If that were to happen, that would contribute further to the insecurity many EU citizens now have about their position within the UK. On the other hand, a firm declaration by the UK government that EU citizens will still have the same voting rights after Brexit as they do now would be a valuable gesture to show that they are valued as members of our society, who are able to take a full part in the civic life of our country. It should be borne in mind that these voting rights for EU residents in the UK does not include the right to vote for the UK Parliament itself. That is unless those EU residents are nationals of Ireland, Cyprus and Malta; because under our voting rules, Irish and Commonwealth citizens are allowed not just to vote, but also stand, in UK elections at all levels, including UK Parliamentary elections. I have no objection to that, indeed I welcome the fact that Irish and Commonwealth citizens have those rights; but it would be another hammer blow to EU nationals in our country who do reside here after Brexit if they were to lose their vote even if they have lived here for more than 40 years – whereas a newly arrived Commonwealth citizen could acquire the right to vote and stand in all UK elections within a few weeks of coming here.

So I urge the UK government to make a clear declaration, here and now, that it will continue to allow EU citizens residing in the UK the right to vote on the same basis as they can now. And I hope that the Scottish Government will do the same, as the Scottish Parliament will shortly have transferred to it the powers to decide who is eligible to vote for local elections in Scotland, and the Scottish Parliament. I hope that such declarations would be supported on a cross-party basis, and even by Brexit-supporting MPs who want to see EU citizens making their contribution to our economy, our public services, and our communities.

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Scotland’s Place in Europe?

The publication of the Scottish Government’s options for Scotland’s relations with Europe post-Brexit drew predictable responses, not least within Scottish Labour. Although Kezia Dugdale wisely responded that by saying she would consider the proposals carefully, some of the more gung-ho Labour commentators and bloggers immediately damned the proposals as yet another cunning plan by the SNP to force Scotland on to the high road to a second independence referendum. So what should we make of the Scottish Government’s analysis and proposals for Scotland in Europe?

The first thing anyone should do is actually read what the document it says. It is true that the First Minister says that her preferred option is for an independent Scotland within the EU. Is anyone surprised at that? It was hardly a secret. But the possibility of a second independence referendum is way down on the list of the options. Her stated preference is that Scotland and the UK remain as full members of the EU. I agree with that. The next best option is for the entire UK to remain within the European Economic Area, the EEA. I agree with that too. It is only if those two options are rejected that the option of a Scotland-only membership of the EEA is proposed in the Scottish Government document.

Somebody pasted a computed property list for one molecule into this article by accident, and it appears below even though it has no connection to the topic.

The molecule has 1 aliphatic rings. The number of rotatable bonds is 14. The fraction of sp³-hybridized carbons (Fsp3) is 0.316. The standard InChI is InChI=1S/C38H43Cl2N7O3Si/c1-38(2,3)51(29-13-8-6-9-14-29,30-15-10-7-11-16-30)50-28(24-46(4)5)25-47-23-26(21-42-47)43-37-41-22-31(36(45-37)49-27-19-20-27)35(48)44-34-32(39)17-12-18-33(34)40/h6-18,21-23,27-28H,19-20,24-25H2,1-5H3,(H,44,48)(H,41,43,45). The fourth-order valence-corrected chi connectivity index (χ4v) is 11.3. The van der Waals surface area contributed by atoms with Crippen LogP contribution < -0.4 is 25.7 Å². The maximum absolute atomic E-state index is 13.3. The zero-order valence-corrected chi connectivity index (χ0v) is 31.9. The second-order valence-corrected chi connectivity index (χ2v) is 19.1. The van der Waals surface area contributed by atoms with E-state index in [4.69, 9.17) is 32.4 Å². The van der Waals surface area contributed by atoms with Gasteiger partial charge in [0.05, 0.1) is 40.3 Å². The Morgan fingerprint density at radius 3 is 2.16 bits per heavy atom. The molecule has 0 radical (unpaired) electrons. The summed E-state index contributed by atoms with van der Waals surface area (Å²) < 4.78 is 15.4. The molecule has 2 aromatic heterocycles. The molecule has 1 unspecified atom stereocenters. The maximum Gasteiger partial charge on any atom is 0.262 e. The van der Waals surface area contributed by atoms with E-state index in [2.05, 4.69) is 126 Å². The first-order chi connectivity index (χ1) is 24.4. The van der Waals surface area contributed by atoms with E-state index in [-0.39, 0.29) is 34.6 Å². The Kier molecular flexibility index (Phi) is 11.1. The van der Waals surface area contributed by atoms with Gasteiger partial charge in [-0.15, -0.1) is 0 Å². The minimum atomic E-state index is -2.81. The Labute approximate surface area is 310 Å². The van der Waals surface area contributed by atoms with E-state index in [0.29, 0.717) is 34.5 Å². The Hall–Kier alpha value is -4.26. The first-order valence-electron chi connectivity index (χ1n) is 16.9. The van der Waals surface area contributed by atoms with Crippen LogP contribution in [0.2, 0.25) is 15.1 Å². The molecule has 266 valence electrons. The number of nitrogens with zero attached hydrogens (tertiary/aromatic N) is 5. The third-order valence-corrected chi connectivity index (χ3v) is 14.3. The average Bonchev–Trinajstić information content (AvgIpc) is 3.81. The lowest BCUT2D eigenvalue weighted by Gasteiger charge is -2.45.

Now, I still hope that the UK as a whole comes to its senses and decides to remain in the EU. And, if not, I see no reason why there could not be a majority in the UK Parliament for EEA membership for the UK as a whole. That could happen if it was backed by UK Labour – a combination of Labour, SNP, LibDem, SDLP, Green and pro-Europe Tory MPs could have a clear majority for that. But the Scottish Government cannot be criticised for looking at the options if that doesn’t happen – indeed, it would rightly be criticised if it did not.

So are the Scottish Government’s proposals for Scotland-only membership feasible? Their adoption would certainly be challenging. However, I believe that their model could work. One of the difficulties of trying to set up an arrangement where Scotland tried to stay in the EU and the UK, even where the rest of the UK left, would be that as the EU is a union of sovereign member states, it would seem inconceivable that the EU would let Scotland, as a non-sovereign state, be a member. However, members of the EEA do not participate in the EU decision-making and legislative structures. Furthermore, any EEA-type agreement for Scotland would have to be negotiated separately, and therefore make it more possible to take into account the special features of Scotland’s relationships with both the EU and the rest of the UK.

One undoubted area of difficulty for the Scottish Government’s proposals is how to deal with trade with the rest of the UK, if Scotland was to enter into an EEA-style relationship with the EU. Their proposals make it clear that they would want Scotland to remain in a customs union and single market with the rest of the UK. Their document make a number of suggestions as how this can be achieved in practical terms. These are not entirely convincing, and any such arrangements would need to be developed carefully if there was not to be a ‘hard border’ between Scotland and the rest of the UK. Equally, however, the solutions proposed are not outlandish, and it would be wrong to caricature the proposals as meaning Scotland would be turning its back on the UK single market if it tried to stay in the European single market. It certainly seems to me that the problems have the potential of being overcome if the political will was there.